The Ireland wing had no choice to go for broke from 80 metres out. He accelerated away from a bewildered Chavancy and by the time he reached halfway he was home-free, only the fast approaching Thomas coming off his other wing in a position to stop him.
Even he was not fast enough, Conway touching down at the other end as the pendulum swung back in Munster’s favour two minutes before half-time. Hanrahan’s conversion put the province into a 16-11 lead and it could not have been more timely heading into the interval.
Munster restarted with intent but conceded the first points of the second half to Iribaren’s boot, only for Hanrahan to restore his side’s five-point advantage on 50 minutes.
It was a helter-skelter opening to the final period but that seemed to suit the home side better, as Munster conceded two further penalties before the hour mark, falling behind 20-19 as Iribaren punished the visitors’ indiscipline.
Munster needed a spark and more importantly, another try, Chris Farrell held up over the line on 60 minutes a sign the Reds were not out of this contest.
Munster’s five-metre scrum was good and from it they forced a penalty, which Hanrahan slotted from in front of the posts to edge the Irishmen back in front at 22-20.
That was as good as it got, though. Though Munster sensed an opportunity to make further progress, it was not to come. It might have but for a curious decision by referee Wayne Barnes to call back play for a penalty after a deliberate Racing knock-on despite Billy Holland carrying he ball over the line.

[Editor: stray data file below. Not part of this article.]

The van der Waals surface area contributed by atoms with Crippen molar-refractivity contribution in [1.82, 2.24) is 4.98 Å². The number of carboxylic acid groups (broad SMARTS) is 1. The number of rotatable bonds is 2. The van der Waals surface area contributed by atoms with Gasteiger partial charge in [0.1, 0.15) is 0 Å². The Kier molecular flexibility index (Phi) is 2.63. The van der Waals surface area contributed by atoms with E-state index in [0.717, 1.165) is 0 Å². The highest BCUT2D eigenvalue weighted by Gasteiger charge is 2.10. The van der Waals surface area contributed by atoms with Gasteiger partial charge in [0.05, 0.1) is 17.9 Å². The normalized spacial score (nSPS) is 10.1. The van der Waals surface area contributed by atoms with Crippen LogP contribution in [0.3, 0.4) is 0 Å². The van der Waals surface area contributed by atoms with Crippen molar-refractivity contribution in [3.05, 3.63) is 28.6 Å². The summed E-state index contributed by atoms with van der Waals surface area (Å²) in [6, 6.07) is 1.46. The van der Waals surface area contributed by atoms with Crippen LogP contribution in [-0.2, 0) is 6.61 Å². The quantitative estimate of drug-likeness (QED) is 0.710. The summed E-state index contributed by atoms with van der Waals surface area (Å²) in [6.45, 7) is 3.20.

After that though, Racing flicked a switch and on came the turbo boost.
They began to stress Munster’s defences and relentlessly so, eventually eking a penalty advantage when the red defensive line collectively strayed offside.
Barnes let play run and Finn Russell seized the opportunity, delivering a superb crossfield kick into the right corner, beyond Keith Earl’s and dropping on a centime for Thomas to pounce expertly, dotting down just inside the corner of the in-goal area.
Munster’s resistance was broken, Racing were at full tilt and it was an ugly finish for those in red. Vakatawa steamroller over, quickly followed by Juan Imhoff.
Iribaren’s replacement Maxime Machenaud nailed Machenaud conversions, Barnes called time and the stadium’s thumping music started up again as the pitch became a nightclub. The lights went out, quite literally, on Munster.
RACING 92: B Dulin; T Thomas, V Vakatawa, H Chavancy - captain, J Imhoff; F Russell (B Volavola, 77), T Iribaren (M Machenaud, 69); E Ben Arous (H Kolingar, 53), C Chat, B Tameifuna; B Palu, D Bird (B Chouzenoux, 64); W Lauret, B Le Roux (F Sanconnie, 72), A Claassen.
Reps not used: T Baubigny, C Gomes Sa, O Klemenczak.
MUNSTER: M Haley (S Daly, 77); A Conway, C Farrell, R Scannell (D Goggin, 77), K Earls; JJ Hanrahan, C Murray (C Casey, 77); D Kilcoyne (J Loughman, 64), N Scannell (K O’Byrne, 77) , S Archer (J Ryan, 64); J Kleyn (A Botha, 69), B Holland; P O’Mahony, J O’Donoghue (C Cloete, 72), CJ Stander.
Referee: Wayne Barnes (England)